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Don Cheadle, Andrew Rannells Talk Snorting ‘Coke’ on ‘Black Monday’

“Black Monday” show creators David Caspe and Jordan Cahen divulged an intriguing detail to come later in the first season of the new Showtime comedy at its world premiere, held at the Theatre at Ace Hotel on Monday night in Los Angeles.

“The fourth or fifth episode opens with a sexual harassment seminar, which very well could be the first ever,” Caspe said of the series, which takes place in the 1980s. “So that was a very fun, kind of f—ed up thing to explore. I think we were just trying to satirize what’s happening now and this was a good prism to view it through.”

The half-hour comedy series, which reportedly took 11 years to get off the ground, reimagines the events leading up to the infamous stock market crash of 1987. The cutthroat world of stock broking serves as an exaggerated backdrop to the gender-fueled power struggle on display between leading duo Don Cheadle and Regina Hall.

Cheadle plays Mo “The Marauder” Monroe, a rich and powerful trading giant, opposite Hall’s Dawn Darcy, his right-hand woman who is constantly bending over backwards to prove that she’s worth being promoted to partner despite being the only woman at the firm.

Caspe and Cahen confirmed that the comparison between today’s Time’s Up landscape and the old boy’s club of Wall Street was indeed intentional.

“There’s a lot about the ’80s that feels pretty similar to what the world is like this instant,” said Cahen. “It’d be nice if it was like, ‘Look how much has changed’ … but it really looks like we haven’t moved very far forward in the last 30 years.”

“We keep saying, ‘Look how far we haven’t come,” said Caspe.

Asked if the current climate in the entertainment industry was on her mind while playing Dawn, Hall shook her head.

“There were women [fighting for recognition] in the ’70s and ’80s before the Time’s Up movement. The reason we’re able to be here is that we’ve had women in positions who have been doing that before it was called a movement,” she said.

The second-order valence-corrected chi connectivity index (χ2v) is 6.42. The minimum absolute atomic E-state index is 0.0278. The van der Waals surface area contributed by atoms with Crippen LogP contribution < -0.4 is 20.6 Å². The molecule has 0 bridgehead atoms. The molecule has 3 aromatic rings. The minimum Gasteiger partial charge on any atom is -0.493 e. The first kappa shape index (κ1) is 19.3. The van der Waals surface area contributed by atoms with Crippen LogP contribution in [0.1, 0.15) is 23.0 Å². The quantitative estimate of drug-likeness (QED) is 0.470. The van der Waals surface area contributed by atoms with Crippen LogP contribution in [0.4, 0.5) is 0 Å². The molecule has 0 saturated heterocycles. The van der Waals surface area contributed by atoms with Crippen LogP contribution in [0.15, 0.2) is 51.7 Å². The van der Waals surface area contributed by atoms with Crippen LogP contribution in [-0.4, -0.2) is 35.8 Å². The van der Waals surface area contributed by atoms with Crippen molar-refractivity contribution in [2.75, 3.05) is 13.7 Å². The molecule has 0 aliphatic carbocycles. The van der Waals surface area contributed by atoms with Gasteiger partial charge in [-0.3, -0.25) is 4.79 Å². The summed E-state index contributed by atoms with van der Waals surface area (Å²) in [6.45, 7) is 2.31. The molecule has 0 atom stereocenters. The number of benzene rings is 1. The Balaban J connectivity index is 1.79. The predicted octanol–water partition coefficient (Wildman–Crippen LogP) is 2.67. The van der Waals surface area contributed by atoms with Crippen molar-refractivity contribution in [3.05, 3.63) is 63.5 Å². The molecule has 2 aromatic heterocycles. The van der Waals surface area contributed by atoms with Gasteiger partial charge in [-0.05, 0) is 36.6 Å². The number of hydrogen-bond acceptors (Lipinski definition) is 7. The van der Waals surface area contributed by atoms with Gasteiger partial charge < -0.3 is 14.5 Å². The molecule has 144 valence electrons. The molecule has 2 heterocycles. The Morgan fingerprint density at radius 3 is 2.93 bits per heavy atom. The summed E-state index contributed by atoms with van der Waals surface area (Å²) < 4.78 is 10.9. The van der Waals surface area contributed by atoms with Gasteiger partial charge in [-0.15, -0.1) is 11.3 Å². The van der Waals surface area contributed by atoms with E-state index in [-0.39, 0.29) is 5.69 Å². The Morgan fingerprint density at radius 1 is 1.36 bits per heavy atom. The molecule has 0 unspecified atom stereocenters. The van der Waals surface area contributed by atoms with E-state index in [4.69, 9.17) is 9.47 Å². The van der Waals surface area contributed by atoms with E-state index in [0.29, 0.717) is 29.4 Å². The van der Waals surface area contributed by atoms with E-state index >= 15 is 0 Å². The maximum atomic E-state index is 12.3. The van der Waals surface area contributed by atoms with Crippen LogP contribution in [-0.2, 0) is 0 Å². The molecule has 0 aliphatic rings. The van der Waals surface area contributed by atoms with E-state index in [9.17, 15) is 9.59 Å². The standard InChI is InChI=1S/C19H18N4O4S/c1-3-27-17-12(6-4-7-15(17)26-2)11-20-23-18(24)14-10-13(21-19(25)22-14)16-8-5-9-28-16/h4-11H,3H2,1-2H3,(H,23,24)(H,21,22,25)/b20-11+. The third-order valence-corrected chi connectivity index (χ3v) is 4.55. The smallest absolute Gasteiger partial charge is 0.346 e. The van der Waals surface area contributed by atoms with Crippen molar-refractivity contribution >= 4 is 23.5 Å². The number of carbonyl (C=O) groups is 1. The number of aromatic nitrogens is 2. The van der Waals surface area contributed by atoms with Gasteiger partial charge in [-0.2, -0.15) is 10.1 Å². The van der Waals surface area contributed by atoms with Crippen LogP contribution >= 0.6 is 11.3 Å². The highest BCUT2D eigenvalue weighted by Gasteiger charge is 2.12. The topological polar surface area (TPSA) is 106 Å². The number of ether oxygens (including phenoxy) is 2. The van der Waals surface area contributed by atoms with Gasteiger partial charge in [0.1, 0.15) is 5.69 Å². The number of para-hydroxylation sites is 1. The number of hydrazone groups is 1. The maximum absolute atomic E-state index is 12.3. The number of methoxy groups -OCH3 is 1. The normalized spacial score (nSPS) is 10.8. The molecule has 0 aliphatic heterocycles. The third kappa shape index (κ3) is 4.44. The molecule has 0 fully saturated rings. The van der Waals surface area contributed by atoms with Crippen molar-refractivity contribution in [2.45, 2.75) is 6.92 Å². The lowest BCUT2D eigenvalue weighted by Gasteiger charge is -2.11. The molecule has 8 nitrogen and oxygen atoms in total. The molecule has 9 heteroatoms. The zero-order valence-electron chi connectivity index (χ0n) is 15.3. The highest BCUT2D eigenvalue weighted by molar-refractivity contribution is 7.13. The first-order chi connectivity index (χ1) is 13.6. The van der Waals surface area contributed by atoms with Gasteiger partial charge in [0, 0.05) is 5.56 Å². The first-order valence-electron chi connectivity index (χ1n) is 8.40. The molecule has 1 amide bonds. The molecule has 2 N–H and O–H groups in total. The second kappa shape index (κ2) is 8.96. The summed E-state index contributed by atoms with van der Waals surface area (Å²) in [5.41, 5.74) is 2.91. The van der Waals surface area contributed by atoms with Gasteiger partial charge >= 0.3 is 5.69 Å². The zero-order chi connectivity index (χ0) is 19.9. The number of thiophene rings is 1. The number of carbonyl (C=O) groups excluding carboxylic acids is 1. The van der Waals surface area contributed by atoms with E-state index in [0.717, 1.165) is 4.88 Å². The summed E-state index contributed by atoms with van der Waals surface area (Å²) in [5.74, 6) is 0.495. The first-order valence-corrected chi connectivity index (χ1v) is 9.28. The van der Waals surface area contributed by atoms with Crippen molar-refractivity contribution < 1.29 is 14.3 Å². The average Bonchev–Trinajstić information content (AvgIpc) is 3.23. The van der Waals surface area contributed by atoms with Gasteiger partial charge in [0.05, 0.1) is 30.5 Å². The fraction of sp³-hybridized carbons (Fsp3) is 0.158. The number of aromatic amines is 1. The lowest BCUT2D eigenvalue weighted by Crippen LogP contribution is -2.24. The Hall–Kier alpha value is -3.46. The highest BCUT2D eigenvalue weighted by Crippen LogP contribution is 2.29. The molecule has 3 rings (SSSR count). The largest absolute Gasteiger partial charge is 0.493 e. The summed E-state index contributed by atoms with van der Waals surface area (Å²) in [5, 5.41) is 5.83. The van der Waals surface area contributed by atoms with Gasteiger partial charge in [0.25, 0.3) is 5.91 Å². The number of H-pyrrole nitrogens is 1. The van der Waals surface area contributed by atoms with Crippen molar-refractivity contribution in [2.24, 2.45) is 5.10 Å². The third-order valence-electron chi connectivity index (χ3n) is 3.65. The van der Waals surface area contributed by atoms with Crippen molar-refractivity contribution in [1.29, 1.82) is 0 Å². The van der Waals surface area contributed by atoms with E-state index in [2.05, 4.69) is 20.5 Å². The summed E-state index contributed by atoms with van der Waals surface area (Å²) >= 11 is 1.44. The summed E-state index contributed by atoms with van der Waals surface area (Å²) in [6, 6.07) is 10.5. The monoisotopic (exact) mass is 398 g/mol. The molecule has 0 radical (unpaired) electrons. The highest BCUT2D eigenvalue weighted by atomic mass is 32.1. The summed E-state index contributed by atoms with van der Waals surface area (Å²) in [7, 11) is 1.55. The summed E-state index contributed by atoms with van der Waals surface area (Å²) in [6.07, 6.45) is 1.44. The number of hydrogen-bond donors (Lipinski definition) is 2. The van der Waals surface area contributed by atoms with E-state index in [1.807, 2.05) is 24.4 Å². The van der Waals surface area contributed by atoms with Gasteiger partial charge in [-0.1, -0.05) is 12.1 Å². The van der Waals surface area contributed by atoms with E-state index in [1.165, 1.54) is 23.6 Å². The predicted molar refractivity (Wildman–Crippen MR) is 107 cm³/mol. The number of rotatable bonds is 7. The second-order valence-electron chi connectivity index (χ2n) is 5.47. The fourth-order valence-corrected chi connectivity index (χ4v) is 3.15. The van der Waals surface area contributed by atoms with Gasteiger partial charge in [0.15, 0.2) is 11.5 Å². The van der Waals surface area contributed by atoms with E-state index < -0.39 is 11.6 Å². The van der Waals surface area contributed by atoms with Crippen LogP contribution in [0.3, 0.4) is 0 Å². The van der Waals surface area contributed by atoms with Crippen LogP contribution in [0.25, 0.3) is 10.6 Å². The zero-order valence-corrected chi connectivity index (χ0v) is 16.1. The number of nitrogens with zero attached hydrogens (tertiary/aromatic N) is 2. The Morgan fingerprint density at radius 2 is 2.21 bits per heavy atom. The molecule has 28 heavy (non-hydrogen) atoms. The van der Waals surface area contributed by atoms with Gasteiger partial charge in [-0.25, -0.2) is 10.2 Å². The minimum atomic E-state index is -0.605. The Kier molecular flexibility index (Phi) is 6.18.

Keeping things lighthearted, producers Seth Rogen and Evan Goldberg were on hand to discuss their amusing transition from stoner humor to cocaine comedy.

“Cocaine in the ’80s is funnier than cocaine today. That I can definitely say,” Rogen told reporters. “Cocaine fueled every decision that was made between 1983 and 1989. And we have robot butlers and Lamborghini limousines to attest to that.”

“It’s what coffee is gonna be in 20 years,” Goldberg added.

Cheadle also threw in his two cents about the party drug. Asked if he had a hose up his sleeve to suck up the fake coke like Armie Hammer in “Sorry to Bother You,” he scoffed.

“See, that’s white people tricks. They just make us snort coke,” he said with a twinkle in his eye, throwing in a pretend sniffle before revealing that what they really used was just some good old-fashioned vitamin B12. “Sometimes crystal meth, you chop it up and it looks like coke. [It’s] basically mix and match, depends on what the schedule is, how much of the day you have left,” he joked.

“We just snorted it,” said co-star Andrew Rannells. “We did it a bunch on ‘Girls’ so I was familiar with the process. My fake drug of choice.”

Also on Monday night’s guest list were Jon HammHoratio Sanz, Paul Scheer, Yassir Lester, Ken Marino, Vanessa Bell Calloway, Elia Cantu, Kadeem Hardison, Kurt Braunohler, Jennifer Zaborowski, Xosha Roquemore, Melissa Stephens, and David Krumholtz.

Black Monday” premieres Jan. 20 on Showtime.

David Nevins, Chairman and Chief Executive Officer, Showtime Networks, Regina Hall, Don Cheadle and Amy Israel, EVP, Scripted Programming, Showtime NetworksBlack Monday Premiere After Party at Terroni Downtown, Los Angeles, CA, USA - 14 January 2019
CREDIT: Eric Charbonneau/SHOWTIME/REX/Shutterstock

Photo above: David Nevins, chairman and chief executive officer, Showtime Networks; Regina Hall; Don Cheadle; and Amy Israel, EVP, scripted programming, Showtime Networks.

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